- Food: Boston has a lot of affordable, delicious food options since the city has a love affair with street food. Since Boston is also a college town, you can find many cheap restaurants and go-to places around the city that deliver hot dogs and pizza slices for as little as $2. Sandwiches and subs can come in around $5 even, which means you can feast like a King or Queen for most days under $20. Of course, if you want to explore high-end dining, you certainly can in Boston for $50 to $70 per meal. It’s worth it to see the fancier side of the city if you can!
What About Total Day Costs?
If you’re planning to backpack Boston, you can manage on about $70 per day for a hostel, food, and free walking tours. You can also access the public bike-sharing program, cook your own meals, and follow tips for attending museums during their free days.
If you want to stay at an Airbnb or a hotel and budget for meals, Boston is possible at about $200 per day. This includes eating out for all meals and using public transportation.
Of course, don’t limit yourself if you don’t have to! At $450 per day, you can stay at a 4-star hotel right in town, eat all meals out, go on any tours you want, and use Uber to get around. It’s worth it to live in luxury at least a day or two while you are exploring the city.
Quick Cost-Saving Tips
We all want to try and save some money when we can, which is why it’s worth considering some hacks for saving money when exploring Boston. Here are some of our favorites:
- Eat your meals from Quincy Market. You can find many meals for $5 or less and there is a huge variety!
- Take walking tours. Bring your sneakers because Boston is home to dozens of free walking tours. Look up Free Tours by Foot in Boston to check out all of their different options.
- Avoid downtown tourist trap pricing. If you want to relax and have a beer, you will find much better drink pricing outside of the downtown region. Consider going to Brighton or Allston instead.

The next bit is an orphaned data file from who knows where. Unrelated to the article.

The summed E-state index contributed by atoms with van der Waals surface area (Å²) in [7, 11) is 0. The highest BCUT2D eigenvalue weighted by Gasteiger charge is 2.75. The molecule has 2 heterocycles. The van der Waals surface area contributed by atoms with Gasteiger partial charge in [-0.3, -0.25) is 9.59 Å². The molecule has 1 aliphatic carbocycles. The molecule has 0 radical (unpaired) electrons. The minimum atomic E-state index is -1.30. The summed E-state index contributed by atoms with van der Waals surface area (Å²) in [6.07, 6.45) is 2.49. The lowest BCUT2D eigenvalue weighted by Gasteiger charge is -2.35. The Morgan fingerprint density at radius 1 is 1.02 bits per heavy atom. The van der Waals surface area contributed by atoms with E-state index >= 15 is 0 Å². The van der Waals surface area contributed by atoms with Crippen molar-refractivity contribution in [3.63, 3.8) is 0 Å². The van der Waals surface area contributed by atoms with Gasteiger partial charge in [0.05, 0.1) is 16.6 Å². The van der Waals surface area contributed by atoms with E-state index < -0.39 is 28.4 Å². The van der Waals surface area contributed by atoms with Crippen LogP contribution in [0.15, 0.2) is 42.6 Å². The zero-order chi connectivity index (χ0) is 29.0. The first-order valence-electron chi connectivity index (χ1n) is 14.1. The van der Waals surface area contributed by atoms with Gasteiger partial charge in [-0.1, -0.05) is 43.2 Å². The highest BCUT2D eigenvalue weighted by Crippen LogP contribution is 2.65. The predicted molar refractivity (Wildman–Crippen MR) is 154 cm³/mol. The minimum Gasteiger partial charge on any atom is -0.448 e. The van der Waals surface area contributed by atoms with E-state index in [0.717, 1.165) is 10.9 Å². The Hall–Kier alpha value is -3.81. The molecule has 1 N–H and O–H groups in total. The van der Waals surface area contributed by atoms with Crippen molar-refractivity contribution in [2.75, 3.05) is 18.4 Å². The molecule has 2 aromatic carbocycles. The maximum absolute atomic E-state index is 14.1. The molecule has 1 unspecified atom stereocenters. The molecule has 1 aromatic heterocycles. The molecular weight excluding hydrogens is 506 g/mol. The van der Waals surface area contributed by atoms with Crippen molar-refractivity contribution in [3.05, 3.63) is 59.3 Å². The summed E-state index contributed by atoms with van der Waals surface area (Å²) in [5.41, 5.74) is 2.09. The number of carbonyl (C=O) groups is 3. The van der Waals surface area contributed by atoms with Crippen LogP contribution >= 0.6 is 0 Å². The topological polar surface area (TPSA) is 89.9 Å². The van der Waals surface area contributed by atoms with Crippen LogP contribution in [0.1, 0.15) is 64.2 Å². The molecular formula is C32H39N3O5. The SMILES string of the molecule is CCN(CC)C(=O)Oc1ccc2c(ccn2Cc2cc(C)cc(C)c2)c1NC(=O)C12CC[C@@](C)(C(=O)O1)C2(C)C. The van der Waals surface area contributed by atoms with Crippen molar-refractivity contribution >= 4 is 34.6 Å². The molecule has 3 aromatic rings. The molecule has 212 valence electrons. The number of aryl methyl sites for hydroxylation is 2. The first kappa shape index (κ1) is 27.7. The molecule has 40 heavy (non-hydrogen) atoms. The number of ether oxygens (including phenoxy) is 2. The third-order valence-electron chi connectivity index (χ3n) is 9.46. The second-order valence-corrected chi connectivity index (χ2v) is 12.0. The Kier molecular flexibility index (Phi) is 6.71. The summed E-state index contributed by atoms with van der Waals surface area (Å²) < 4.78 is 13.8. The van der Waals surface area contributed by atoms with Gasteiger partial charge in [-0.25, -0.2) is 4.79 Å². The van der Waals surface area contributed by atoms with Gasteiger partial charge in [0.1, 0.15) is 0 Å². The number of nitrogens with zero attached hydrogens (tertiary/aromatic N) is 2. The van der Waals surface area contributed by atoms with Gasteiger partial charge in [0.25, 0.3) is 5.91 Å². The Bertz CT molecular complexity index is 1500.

- Relax in the free parks. All of Boston’s parks are free and beautiful. You can lay down in the Arnold Arboretum, as well as catch a pretty amazing sunset.
- Charles River: Be sure to check out the Charles River schedule ahead of time. There are many free summer concerts you can enjoy during your time there.
- Take advantage of free water. As always, pack a water bottle with you and take advantage of the public water fountains where you can refill it throughout the day. You’d be amazed how much money the average person wastes on water!
The Boston City Pass
If you are planning on hitting tons of attractions, then the Boston City Pass might be worth your time. You will be able to score nearly 50% off admission at a number of attractions. The pass costs $64 per person, but it gains you entrance to:
- The New England Aquarium
- Skywalk Observatory
- The Museum of Fine Arts Boston
- The Museum of Science
- Boston Harbor Cruises
- The Harvard Museum of Natural History
Getting Around Boston
Boston comes with its own public transportation network and a subway managed by the MBTA. The subway is divided into four color-coded lines that bring you to the majority of Boston attractions. If you don’t want to take the subway, there is a series of bus routes, commuter rail lines, and boat links that can also help you get around.
Lastly, Uber and Lyft are available, although they can be around $20-$30 per ride to get to your destination. Don’t forget to check out the shared-ride options inside the apps.
Explore Boston Like a Pro
And there you have it! You now have everything you need to see Boston like a local. Follow our tips and suggestions here for making the most out of your trip. Let us know your thoughts below – we welcome all feedback.